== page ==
“Are you all right, Ave?” Libby asked beside me. I thought back to Grayson telling me how expressive my face was.

Better to think about Grayson Hawthorne than funerals and grieving. “I’m fine,” I told Libby. But I wasn’t. Even after two years, missing my

mom could hit me like a tsunami. “I’m going to step outside,” I said, forcing a smile. “I just need some air.”

Zara’s husband stopped me on my way out. “Where are you going?

We’re about to start.” He locked a hand over my elbow.

I wrenched my arm out of his grasp. I didn’t care who these people were. No one got to lay hands on me. “I was told there are four Hawthorne grandsons,” I said, my voice steely. “By my count, you’re still down by one. I’ll be back in a minute. You won’t even notice I’m gone.”

I ended up in the backyard instead of the front—if you could even call it a yard. The grounds were immaculately kept. There was a fountain. A statue garden. A greenhouse. And stretching into the distance, as far as I could see, land. Some of it was treed. Some was open. But it was easy enough, standing there and looking out, to imagine that a person who walked off to the horizon might never make their way back.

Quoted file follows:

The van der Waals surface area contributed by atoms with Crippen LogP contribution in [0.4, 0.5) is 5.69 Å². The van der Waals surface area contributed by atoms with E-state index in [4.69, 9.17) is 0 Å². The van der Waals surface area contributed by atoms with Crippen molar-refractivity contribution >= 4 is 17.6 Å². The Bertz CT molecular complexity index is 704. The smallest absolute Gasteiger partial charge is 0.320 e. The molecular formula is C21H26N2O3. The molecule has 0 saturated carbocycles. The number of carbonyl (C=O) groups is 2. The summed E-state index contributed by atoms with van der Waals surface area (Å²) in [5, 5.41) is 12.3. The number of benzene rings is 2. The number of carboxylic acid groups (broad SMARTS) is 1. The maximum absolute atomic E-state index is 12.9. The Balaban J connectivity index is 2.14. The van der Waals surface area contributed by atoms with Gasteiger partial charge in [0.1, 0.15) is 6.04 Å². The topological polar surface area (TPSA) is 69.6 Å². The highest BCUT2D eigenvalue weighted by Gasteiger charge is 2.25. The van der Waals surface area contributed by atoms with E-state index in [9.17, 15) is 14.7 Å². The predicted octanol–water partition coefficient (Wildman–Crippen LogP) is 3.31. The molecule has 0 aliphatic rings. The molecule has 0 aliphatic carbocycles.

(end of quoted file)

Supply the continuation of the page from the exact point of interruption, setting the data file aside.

“If yes is no and once is never, then how may sides does a triangle have?” The question came from above me. I looked up and saw a boy sitting on the edge of a balcony overhead, balanced precariously on a wrought-iron railing. Drunk.

“You’re going to fall,” I told him.

He smirked. “An interesting proposition.” “That wasn’t a proposition,” I said.

He offered me a lazy grin. “There’s no shame in propositioning a Hawthorne.” He had hair darker than Grayson’s and lighter than Xander’s. He wasn’t wearing shirt.

Always a good decision in the middle of winter, I thought acerbically, but I couldn’t keep my gaze from traveling downward from his face. His

torso was lean, his stomach defined. He had a long, thin scar that ran from collarbone to hip.

“You must be Mystery Girl,” he said.